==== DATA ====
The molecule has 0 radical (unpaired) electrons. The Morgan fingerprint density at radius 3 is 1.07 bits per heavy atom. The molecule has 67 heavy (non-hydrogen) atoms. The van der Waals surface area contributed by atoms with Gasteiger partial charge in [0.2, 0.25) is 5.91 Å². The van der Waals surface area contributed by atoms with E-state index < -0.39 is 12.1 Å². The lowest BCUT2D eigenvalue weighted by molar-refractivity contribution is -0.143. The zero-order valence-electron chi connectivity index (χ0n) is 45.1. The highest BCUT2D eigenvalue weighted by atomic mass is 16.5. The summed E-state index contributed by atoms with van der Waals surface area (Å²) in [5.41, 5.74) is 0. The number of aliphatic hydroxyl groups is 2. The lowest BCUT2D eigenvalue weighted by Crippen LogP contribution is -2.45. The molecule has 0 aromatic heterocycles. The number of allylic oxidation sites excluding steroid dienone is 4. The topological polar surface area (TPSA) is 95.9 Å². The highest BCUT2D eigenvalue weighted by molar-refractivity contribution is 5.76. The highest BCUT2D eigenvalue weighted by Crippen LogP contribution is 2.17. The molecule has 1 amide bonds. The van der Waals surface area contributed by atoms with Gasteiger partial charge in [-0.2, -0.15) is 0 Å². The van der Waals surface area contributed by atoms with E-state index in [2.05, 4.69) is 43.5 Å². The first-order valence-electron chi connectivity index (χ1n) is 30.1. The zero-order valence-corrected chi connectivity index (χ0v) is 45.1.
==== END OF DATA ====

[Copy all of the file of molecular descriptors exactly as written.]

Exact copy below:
The molecule has 0 radical (unpaired) electrons. The Morgan fingerprint density at radius 3 is 1.07 bits per heavy atom. The molecule has 67 heavy (non-hydrogen) atoms. The van der Waals surface area contributed by atoms with Gasteiger partial charge in [0.2, 0.25) is 5.91 Å². The van der Waals surface area contributed by atoms with E-state index < -0.39 is 12.1 Å². The lowest BCUT2D eigenvalue weighted by molar-refractivity contribution is -0.143. The zero-order valence-electron chi connectivity index (χ0n) is 45.1. The highest BCUT2D eigenvalue weighted by atomic mass is 16.5. The summed E-state index contributed by atoms with van der Waals surface area (Å²) in [5.41, 5.74) is 0. The number of aliphatic hydroxyl groups is 2. The lowest BCUT2D eigenvalue weighted by Crippen LogP contribution is -2.45. The molecule has 0 aromatic heterocycles. The number of allylic oxidation sites excluding steroid dienone is 4. The topological polar surface area (TPSA) is 95.9 Å². The highest BCUT2D eigenvalue weighted by molar-refractivity contribution is 5.76. The highest BCUT2D eigenvalue weighted by Crippen LogP contribution is 2.17. The molecule has 1 amide bonds. The van der Waals surface area contributed by atoms with Gasteiger partial charge in [-0.2, -0.15) is 0 Å². The van der Waals surface area contributed by atoms with E-state index in [2.05, 4.69) is 43.5 Å². The first-order valence-electron chi connectivity index (χ1n) is 30.1. The zero-order valence-corrected chi connectivity index (χ0v) is 45.1.